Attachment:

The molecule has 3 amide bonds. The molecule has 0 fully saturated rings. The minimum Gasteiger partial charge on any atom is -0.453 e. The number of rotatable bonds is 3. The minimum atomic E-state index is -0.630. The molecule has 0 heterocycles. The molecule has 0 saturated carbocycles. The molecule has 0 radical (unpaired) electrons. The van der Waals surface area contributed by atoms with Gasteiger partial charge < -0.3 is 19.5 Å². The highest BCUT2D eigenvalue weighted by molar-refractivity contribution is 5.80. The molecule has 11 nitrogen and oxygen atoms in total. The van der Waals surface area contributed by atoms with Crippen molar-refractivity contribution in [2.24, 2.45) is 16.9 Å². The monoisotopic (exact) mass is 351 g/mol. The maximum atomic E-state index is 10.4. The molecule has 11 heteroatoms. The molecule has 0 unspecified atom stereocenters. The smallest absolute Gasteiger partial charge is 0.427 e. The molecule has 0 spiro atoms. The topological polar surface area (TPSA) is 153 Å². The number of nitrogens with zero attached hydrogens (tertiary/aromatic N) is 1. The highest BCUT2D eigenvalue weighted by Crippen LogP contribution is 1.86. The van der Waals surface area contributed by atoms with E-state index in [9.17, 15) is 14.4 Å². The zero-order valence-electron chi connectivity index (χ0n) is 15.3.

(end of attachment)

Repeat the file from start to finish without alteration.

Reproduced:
The molecule has 3 amide bonds. The molecule has 0 fully saturated rings. The minimum Gasteiger partial charge on any atom is -0.453 e. The number of rotatable bonds is 3. The minimum atomic E-state index is -0.630. The molecule has 0 heterocycles. The molecule has 0 saturated carbocycles. The molecule has 0 radical (unpaired) electrons. The van der Waals surface area contributed by atoms with Gasteiger partial charge < -0.3 is 19.5 Å². The highest BCUT2D eigenvalue weighted by molar-refractivity contribution is 5.80. The molecule has 11 nitrogen and oxygen atoms in total. The van der Waals surface area contributed by atoms with Crippen molar-refractivity contribution in [2.24, 2.45) is 16.9 Å². The monoisotopic (exact) mass is 351 g/mol. The maximum atomic E-state index is 10.4. The molecule has 11 heteroatoms. The molecule has 0 unspecified atom stereocenters. The smallest absolute Gasteiger partial charge is 0.427 e. The molecule has 0 spiro atoms. The topological polar surface area (TPSA) is 153 Å². The number of nitrogens with zero attached hydrogens (tertiary/aromatic N) is 1. The highest BCUT2D eigenvalue weighted by Crippen LogP contribution is 1.86. The van der Waals surface area contributed by atoms with E-state index in [9.17, 15) is 14.4 Å². The zero-order valence-electron chi connectivity index (χ0n) is 15.3.